After more than a year of virtual learning, the students at Wayfinder’s Special Education School are back in the classroom—and very happy to be there. Nancy Berger, school principal, reports that students are blossoming. Our Special Education School enrolls children and youth, ages 5 to 22, who are visually impaired or have moderate-to-severe disabilities.
Keriel, age 7, is one of the students making progress after only three weeks of in-person instruction. Keriel is blind and has autism. She does not speak, so she cries or sits on the floor when she is unhappy. Her mom, LaTranae, enrolled Keriel in our Special Education School because of Wayfinder’s expertise in helping children with vision loss gain independence.
Keriel joined our school in September 2020 during pandemic restrictions and attended virtually for a year with LaTranae’s devoted assistance. Virtual learning was very difficult for Keriel. “Keriel needs to have structure, a daily routine,” says LaTranae, “and the pandemic stopped her daily routine. It’s challenging for her to adjust to a new way of doing things.”
In addition to virtual learning, Keriel was receiving services online from four different specialists during the pandemic. LaTranae had to provide all the specialty services while being Keriel’s teacher and mother. “It was very difficult for me to play those multiple roles,” LaTranae admits. But there was a silver lining. “I think Keriel liked us spending a lot of time together working on her skills,” LaTranae says.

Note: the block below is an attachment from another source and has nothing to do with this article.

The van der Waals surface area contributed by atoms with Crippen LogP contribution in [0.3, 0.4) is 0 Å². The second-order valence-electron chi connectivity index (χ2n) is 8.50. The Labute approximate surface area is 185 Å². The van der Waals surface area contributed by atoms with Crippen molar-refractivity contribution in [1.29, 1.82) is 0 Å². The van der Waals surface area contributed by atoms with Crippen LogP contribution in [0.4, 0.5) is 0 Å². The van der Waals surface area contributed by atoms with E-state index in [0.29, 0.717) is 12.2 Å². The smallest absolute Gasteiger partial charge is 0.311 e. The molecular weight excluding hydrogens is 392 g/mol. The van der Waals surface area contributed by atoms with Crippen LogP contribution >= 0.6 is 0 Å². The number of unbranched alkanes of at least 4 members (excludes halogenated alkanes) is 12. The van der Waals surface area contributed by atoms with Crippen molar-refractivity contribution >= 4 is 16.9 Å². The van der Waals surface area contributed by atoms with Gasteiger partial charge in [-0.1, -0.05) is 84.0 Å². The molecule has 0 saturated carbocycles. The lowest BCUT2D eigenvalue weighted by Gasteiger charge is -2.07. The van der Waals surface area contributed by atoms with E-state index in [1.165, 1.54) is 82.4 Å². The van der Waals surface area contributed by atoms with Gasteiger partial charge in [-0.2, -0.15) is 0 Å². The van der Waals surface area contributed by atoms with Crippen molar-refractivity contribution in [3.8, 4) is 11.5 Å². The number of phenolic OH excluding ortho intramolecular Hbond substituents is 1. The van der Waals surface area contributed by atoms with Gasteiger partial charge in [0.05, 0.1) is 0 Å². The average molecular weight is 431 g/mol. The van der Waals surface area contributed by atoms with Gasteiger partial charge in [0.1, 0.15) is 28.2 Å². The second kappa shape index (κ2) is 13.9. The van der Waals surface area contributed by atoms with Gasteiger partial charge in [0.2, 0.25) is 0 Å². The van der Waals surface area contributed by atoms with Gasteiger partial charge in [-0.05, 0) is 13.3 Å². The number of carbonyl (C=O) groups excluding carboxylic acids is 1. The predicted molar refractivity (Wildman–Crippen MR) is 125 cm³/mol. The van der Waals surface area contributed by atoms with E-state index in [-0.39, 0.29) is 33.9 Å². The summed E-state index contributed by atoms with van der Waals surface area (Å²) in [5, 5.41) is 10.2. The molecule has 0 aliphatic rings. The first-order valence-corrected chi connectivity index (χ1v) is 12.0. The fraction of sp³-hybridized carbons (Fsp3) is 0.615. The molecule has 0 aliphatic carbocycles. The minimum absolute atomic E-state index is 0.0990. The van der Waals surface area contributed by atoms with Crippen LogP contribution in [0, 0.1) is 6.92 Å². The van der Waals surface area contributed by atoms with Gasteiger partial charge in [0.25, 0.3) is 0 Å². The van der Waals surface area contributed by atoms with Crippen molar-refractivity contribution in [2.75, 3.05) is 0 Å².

“Without moms and caregivers,” Principal Berger notes, “nothing would have happened in virtual learning. I give all credit to the
In addition to providing every aspect of Keriel’s care, LaTranae was there for her husband and Keriel’s younger brother during the pandemic. Despite all these tasks, LaTranae earned her cosmetology license. “I didn’t let the pandemic stop me,” LaTranae says.
For the first two days of in-person school, Keriel had difficulty adjusting. She cried and sat down on the floor. Then she began adapting to her new routine. The school staff learned that Keriel loves music, so now when she stages a sit-down strike, an assistant teacher will play one of Keriel’s current favorite tunes: “Happy” by Pharrell Williams or “Can’t Stop the Feeling” by Justin Timberlake.
“I want her to have the confidence to be more independent,” LaTranae says about Keriel’s school goals, “and to have some form of communication with me.” The school staff are learning what Keriel likes and are building her educational routines around those. Each activity includes functional skills, like using silverware or turning a toy on, so she can gain independence.
LaTranae is very happy about Keriel’s progress in feeding herself. “Keriel didn’t want to touch any food before,” LaTranae says. “I had to feed her myself. Now she will grasp the spoon and bring it to her mouth with food. Nine times out of 10, she will put the spoon back into the bowl.” One step at a time, Keriel is becoming more independent!
“I think she is ready to do more,” says Rachel Kim, Keriel’s lead teacher. “I am preparing braille letters and numbers so she can begin exposure to braille language.” Also, Keriel is working on simple sign language, which will help her communicate. “She is catching on fast,” Rachel says, “We have high hopes for her.”
LaTranae is happy that Keriel is doing well. “I love the atmosphere at the school,” she says. “I’m glad they are here for us.”
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September 17, 2021